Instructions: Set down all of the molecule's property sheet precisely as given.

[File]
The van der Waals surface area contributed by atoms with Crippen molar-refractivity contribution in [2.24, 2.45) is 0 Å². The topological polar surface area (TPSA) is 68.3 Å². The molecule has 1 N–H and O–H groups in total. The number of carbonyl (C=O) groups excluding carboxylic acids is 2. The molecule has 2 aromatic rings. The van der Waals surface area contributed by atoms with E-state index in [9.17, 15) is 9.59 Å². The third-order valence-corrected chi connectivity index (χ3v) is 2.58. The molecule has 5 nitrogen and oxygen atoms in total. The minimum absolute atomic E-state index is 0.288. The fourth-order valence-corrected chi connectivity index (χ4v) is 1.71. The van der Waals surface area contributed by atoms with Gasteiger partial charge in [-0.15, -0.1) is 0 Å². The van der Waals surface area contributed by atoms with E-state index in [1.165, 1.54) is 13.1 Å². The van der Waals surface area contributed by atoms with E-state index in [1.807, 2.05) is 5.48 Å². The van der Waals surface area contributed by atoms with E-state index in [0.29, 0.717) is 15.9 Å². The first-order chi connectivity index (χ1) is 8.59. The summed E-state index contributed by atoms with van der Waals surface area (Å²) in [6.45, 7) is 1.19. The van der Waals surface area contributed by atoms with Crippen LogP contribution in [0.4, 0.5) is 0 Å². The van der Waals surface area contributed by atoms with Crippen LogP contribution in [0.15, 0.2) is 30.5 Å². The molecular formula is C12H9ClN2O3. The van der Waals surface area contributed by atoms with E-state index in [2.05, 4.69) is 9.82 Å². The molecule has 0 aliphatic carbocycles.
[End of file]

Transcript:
The van der Waals surface area contributed by atoms with Crippen molar-refractivity contribution in [2.24, 2.45) is 0 Å². The topological polar surface area (TPSA) is 68.3 Å². The molecule has 1 N–H and O–H groups in total. The number of carbonyl (C=O) groups excluding carboxylic acids is 2. The molecule has 2 aromatic rings. The van der Waals surface area contributed by atoms with E-state index in [9.17, 15) is 9.59 Å². The third-order valence-corrected chi connectivity index (χ3v) is 2.58. The molecule has 5 nitrogen and oxygen atoms in total. The minimum absolute atomic E-state index is 0.288. The fourth-order valence-corrected chi connectivity index (χ4v) is 1.71. The van der Waals surface area contributed by atoms with Gasteiger partial charge in [-0.15, -0.1) is 0 Å². The van der Waals surface area contributed by atoms with E-state index in [1.165, 1.54) is 13.1 Å². The van der Waals surface area contributed by atoms with E-state index in [1.807, 2.05) is 5.48 Å². The van der Waals surface area contributed by atoms with E-state index in [0.29, 0.717) is 15.9 Å². The first-order chi connectivity index (χ1) is 8.59. The summed E-state index contributed by atoms with van der Waals surface area (Å²) in [6.45, 7) is 1.19. The van der Waals surface area contributed by atoms with Crippen LogP contribution in [0.4, 0.5) is 0 Å². The van der Waals surface area contributed by atoms with Crippen LogP contribution in [0.15, 0.2) is 30.5 Å². The molecular formula is C12H9ClN2O3. The van der Waals surface area contributed by atoms with E-state index in [2.05, 4.69) is 9.82 Å². The molecule has 0 aliphatic carbocycles.